Writing extension functions for .NET

On the .NET platform extension functions may be implemented in any .NET language (the examples here assume C#).

Queries and stylesheets running on the .NET platform may also call Java extension functions, provided the Java class is part of the standard library implemented in the GNU Classpath DLL, or in Saxon itself. For calling conventions, see Writing extension functions in Java. If you want to write your own extensions in Java, you will need to compile them to .NET assemblies using IKVMC.

An extension function is invoked using a name such as prefix:localname(). The prefix must be the prefix associated with a namespace declaration that is in scope. The namespace URI is used to identify a .NET class, and the local name is used to identify a method, property, or constructor within the class.

The command line option -TJ is useful for debugging the loading of .NET extensions. It gives detailed information about the methods that are examined for a possible match.

The basic form of the namespace URI is "clitype:" followed by the fully-qualified type name (for example xmlns:env="clitype:System.Environment"). This form works for system classes and classes in a loaded assembly. If an assembly needs to be loaded, extra information can be given in the form of query parameters. For example xmlns:env="type:Acme.Payroll.Employee?asm=payroll;version=".

The parameters that are recognized are:




The simple name of the assembly


The version number, up to four integers separated by periods


The culture (locale), for example "en-US"


The public key token of the assembly's strong name, as 16 hex digits


The location of the assembly, as a URI


The partial name of the assembly (as supplied to Assembly.LoadWithPartialName()).

If the from keyword is present, the other parameters are ignored. The value of from must be the URI of the DLL to be loaded: if it is relative, it is relative to the base URI of the expression containing the call to the extension function (regardless of where the namespace is actually declared).

If the partialName keyword is present, the assembly is loaded (if possible) using Assembly.LoadWithPartialName() and the other parameters are ignored.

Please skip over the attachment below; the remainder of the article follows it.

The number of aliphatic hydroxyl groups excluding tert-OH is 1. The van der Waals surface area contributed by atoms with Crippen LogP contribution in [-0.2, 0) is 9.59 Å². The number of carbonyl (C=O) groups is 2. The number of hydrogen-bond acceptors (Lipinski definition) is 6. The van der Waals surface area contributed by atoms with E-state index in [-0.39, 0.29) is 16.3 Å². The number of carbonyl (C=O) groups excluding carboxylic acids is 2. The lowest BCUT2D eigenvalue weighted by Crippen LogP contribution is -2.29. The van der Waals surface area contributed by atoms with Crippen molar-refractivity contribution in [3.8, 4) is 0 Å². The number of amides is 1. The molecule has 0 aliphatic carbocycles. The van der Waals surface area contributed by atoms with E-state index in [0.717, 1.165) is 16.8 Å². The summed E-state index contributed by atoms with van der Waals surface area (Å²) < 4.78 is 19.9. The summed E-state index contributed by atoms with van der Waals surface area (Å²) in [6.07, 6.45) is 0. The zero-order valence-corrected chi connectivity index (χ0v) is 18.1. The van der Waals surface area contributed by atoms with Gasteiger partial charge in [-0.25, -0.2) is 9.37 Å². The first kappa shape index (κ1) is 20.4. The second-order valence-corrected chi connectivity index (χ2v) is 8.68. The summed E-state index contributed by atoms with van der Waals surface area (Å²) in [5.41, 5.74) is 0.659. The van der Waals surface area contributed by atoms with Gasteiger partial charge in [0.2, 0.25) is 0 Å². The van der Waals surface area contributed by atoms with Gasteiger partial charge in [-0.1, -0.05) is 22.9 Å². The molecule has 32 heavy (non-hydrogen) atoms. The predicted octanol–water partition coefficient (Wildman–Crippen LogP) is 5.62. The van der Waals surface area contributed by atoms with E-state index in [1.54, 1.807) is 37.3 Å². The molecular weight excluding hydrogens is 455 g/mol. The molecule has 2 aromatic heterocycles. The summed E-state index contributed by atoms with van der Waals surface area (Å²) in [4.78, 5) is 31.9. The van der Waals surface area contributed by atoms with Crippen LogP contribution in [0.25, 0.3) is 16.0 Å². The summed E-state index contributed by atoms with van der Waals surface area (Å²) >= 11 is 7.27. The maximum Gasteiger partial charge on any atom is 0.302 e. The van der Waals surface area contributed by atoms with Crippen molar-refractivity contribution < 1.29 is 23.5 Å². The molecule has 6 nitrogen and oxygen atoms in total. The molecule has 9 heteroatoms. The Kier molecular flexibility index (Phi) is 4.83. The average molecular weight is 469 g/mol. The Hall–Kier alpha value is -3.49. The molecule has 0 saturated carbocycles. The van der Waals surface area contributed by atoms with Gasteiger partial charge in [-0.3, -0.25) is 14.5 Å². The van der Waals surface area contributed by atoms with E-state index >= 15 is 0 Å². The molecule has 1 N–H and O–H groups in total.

If the assembly is a library DLL in the global assembly cache, use the gacutil /l command to list the assemblies present in the GAC, and to extract the required version, culture, and strong name attributes. For example, suppose you want to call a static method disappear() in class Conjurer in namespace Magic.Circle, and this class is contained in an assembly Magic listed as:

Magic, Version=7.2.2200.0, Culture=neutral, PublicKeyToken=b03f5f7f11d50a4b, Custom=null

Then the URI you would use to identify this class is clitype:Magic.Circle.Conjurer?asm=Magic;ver=7.2.2200.0;sn=b03f5f7f11d50a4b, and an actual call of the function might take the form:

<xsl:value-of select="m:disappear()"

Tips for Dynamic Loading in .NET"

Here are some hints and tips that might help you to get dynamic loading working under .NET.

First decide whether you want to load the assembly (DLL) containing the extension functions from local filestore or from the Global Assembly Cache.

If you want to load it from the GAC you must compile the assembly with a strong name, and move it to the GAC using the gacutil command. Conversely, it you want to load it locally then you should NOT give it a strong name.

For local loading, the following techniques work:

For production running it is probably more appropriate to place the assembly holding extension functions in the global assembly cache. It can then generally be referenced in one of two ways:

The following example shows how to call system methods in the .NET framework:

<out xmlns:Environment="clitype:System.Environment" 
    <xsl:variable name="os" select="Environment:OSVersion()"/>
    <v platform="{OS:Platform($os)}" version="{OS:Version($os)}"/>

Identifying and Calling Specific Methods

The rest of this section considers how a .NET method, property, or constructor is identified. This decision (called binding) is always made at the time the XPath expression is compiled.

There are three cases to consider: static methods, constructors, and instance-level methods. In addition, a public property in a class is treated as if it were a zero-argument method, so static properties can be accessed in the same way as static methods, and instance-level properties in the same way as instance-level methods. (Note that the property name is used directly: it is not prefixed by "get".)